“Due to the inability to maintain or patrol roads and nearby recreational facilities, a number of roads will remain temporarily closed to public motor vehicle access,” the DEC announced. “These roads have already been closed for mud season, as they are each year. While gates on these roads will remain closed and locked to prevent access by motor vehicles, the roads and surrounding lands will be open for authorized recreational use by the public.”

Each of the roads that will temporarily remain closed has parking available near the gate. The public is asked not to block the gates or the roads, as DEC may need to access the roads for routine maintenance and emergencies. Road maintenance tasks generally include gravel placement to maintain road surfaces, road grading, culvert replacement and removal of road hazards such as leaning or downed trees. Maintenance of campsites along and near these roads also requires a significant effort by DEC staff, including the removal of trash.

The following DEC roads will remain temporarily closed to all public motor vehicle access:

* Moose River Plains Road System (all roads) in the Moose River Plains Wild Forest, the Towns of Inlet, Arietta, Lake Pleasant and Indian Lake, Hamilton County;

* Lily Pond Road in the Lake George Wild Forest, Town of Horicon, Warren County;

* Jabe Pond Road in the Lake George Wild Forest, Town of Hague, Warren County;

* Gay Pond Road in the Hudson River Special Management Area (aka the Hudson River Recreation Area) of the Lake George Wild Forest, Town of Warrensburg, Warren County;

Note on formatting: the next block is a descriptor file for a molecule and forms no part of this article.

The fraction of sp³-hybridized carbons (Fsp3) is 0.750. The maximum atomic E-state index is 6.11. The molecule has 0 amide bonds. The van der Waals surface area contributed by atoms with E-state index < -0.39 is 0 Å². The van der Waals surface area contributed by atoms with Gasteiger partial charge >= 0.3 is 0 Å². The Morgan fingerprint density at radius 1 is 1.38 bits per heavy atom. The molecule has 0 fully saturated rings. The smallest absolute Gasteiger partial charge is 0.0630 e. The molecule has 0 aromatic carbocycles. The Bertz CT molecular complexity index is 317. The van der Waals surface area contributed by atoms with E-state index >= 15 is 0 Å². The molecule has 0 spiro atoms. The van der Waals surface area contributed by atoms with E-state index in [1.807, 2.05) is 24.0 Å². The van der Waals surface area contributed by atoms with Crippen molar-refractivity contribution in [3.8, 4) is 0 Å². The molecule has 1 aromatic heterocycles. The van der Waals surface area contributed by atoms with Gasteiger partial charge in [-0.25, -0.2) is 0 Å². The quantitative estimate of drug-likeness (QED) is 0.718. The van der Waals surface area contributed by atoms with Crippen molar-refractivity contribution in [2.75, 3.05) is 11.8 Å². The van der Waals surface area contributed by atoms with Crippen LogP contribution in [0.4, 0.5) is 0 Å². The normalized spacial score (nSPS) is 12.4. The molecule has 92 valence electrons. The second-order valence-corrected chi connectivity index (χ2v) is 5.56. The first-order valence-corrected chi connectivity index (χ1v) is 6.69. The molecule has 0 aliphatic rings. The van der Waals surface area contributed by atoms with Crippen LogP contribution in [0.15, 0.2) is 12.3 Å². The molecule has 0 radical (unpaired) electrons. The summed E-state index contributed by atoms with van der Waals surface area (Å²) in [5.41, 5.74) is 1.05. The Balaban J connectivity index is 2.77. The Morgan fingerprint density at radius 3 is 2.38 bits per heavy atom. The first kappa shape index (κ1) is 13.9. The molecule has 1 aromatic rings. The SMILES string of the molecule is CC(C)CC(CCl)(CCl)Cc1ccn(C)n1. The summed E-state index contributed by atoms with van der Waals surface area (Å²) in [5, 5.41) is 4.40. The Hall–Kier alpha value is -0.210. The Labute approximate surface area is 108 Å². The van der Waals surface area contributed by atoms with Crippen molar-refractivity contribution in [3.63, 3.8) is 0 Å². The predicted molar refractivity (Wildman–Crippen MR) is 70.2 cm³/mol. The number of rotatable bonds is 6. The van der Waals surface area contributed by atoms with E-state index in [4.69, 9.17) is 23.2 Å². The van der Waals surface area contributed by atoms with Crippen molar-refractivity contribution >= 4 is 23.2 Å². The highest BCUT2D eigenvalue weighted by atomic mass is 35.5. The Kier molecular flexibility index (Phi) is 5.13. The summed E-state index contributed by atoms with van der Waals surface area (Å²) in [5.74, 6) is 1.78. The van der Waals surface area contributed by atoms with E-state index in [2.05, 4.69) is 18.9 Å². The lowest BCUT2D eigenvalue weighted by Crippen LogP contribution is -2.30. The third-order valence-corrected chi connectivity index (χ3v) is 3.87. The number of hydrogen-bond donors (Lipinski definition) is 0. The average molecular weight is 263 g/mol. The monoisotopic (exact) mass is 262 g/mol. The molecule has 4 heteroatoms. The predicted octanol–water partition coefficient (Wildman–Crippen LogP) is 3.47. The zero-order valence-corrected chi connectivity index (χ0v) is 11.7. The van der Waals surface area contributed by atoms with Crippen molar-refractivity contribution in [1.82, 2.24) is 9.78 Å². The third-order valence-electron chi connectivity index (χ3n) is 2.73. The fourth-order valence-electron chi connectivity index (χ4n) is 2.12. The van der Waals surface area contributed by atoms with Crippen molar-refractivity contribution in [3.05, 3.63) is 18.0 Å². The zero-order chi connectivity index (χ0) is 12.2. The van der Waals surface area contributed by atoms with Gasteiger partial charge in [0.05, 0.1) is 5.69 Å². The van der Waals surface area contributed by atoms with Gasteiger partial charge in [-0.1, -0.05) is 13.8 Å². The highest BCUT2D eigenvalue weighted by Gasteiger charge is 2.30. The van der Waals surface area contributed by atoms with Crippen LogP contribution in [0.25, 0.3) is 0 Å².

* Buttermilk Road Extension in the Hudson River Special Management Area (aka the Hudson River Recreation Area) of the Lake George Wild Forest, Town of Warrensburg, Warren County;

* Dacy Clearing Road in the Lake George Wild Forest, Town of Fort Ann, Washington County.

The following DEC roads will remain temporarily closed to general public motor vehicle access, but may still be accessed by motor vehicle by people with disabilities holding CP3 permits:

* Scofield Flats Road, in the Hudson River Special Management Area (aka the Hudson River Recreation Area) of the Lake George Wild Forest, Town of Lake Luzerne, Warren County; and

* Pikes Beach Access Road in the Hudson River Special Management Area (aka the Hudson River Recreation Area) of the Lake George Wild Forest, Town of Lake Luzerne, Warren County.

As in the past, the Bear Slides Access Road will be closed to motor vehicle use by the general public but will remain open to people with disabilities holding CP3 permits.

In addition, ongoing parking lot, road, trail, and public facility projects in the following areas will be suspended pending funding becoming available:

* Black Brook Easement Lands in the Town of Black Brook, Clinton County;